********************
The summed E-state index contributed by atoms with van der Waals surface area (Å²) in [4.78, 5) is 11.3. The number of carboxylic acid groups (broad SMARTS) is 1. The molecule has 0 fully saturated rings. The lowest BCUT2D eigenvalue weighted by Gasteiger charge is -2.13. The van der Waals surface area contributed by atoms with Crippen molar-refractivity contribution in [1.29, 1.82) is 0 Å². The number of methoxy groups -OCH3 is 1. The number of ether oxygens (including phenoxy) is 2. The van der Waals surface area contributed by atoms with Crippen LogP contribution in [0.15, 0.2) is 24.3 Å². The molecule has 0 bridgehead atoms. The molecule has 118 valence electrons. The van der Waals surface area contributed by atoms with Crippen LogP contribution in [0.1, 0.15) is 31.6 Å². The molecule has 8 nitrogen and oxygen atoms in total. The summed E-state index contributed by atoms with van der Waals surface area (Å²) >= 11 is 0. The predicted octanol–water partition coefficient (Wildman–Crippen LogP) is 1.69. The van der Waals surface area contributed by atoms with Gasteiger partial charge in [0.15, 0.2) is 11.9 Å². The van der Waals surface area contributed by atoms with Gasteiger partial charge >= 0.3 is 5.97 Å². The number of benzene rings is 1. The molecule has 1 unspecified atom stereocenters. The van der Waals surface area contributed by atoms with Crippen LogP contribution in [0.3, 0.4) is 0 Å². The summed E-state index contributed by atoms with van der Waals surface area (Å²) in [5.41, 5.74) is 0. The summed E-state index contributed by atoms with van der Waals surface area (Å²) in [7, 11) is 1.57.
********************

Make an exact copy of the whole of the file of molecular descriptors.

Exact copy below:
The summed E-state index contributed by atoms with van der Waals surface area (Å²) in [4.78, 5) is 11.3. The number of carboxylic acid groups (broad SMARTS) is 1. The molecule has 0 fully saturated rings. The lowest BCUT2D eigenvalue weighted by Gasteiger charge is -2.13. The van der Waals surface area contributed by atoms with Crippen molar-refractivity contribution in [1.29, 1.82) is 0 Å². The number of methoxy groups -OCH3 is 1. The number of ether oxygens (including phenoxy) is 2. The van der Waals surface area contributed by atoms with Crippen LogP contribution in [0.15, 0.2) is 24.3 Å². The molecule has 0 bridgehead atoms. The molecule has 118 valence electrons. The van der Waals surface area contributed by atoms with Crippen LogP contribution in [0.1, 0.15) is 31.6 Å². The molecule has 8 nitrogen and oxygen atoms in total. The summed E-state index contributed by atoms with van der Waals surface area (Å²) >= 11 is 0. The predicted octanol–water partition coefficient (Wildman–Crippen LogP) is 1.69. The van der Waals surface area contributed by atoms with Gasteiger partial charge in [0.15, 0.2) is 11.9 Å². The van der Waals surface area contributed by atoms with Gasteiger partial charge >= 0.3 is 5.97 Å². The number of benzene rings is 1. The molecule has 1 unspecified atom stereocenters. The van der Waals surface area contributed by atoms with Crippen LogP contribution in [0.3, 0.4) is 0 Å². The summed E-state index contributed by atoms with van der Waals surface area (Å²) in [5.41, 5.74) is 0. The summed E-state index contributed by atoms with van der Waals surface area (Å²) in [7, 11) is 1.57.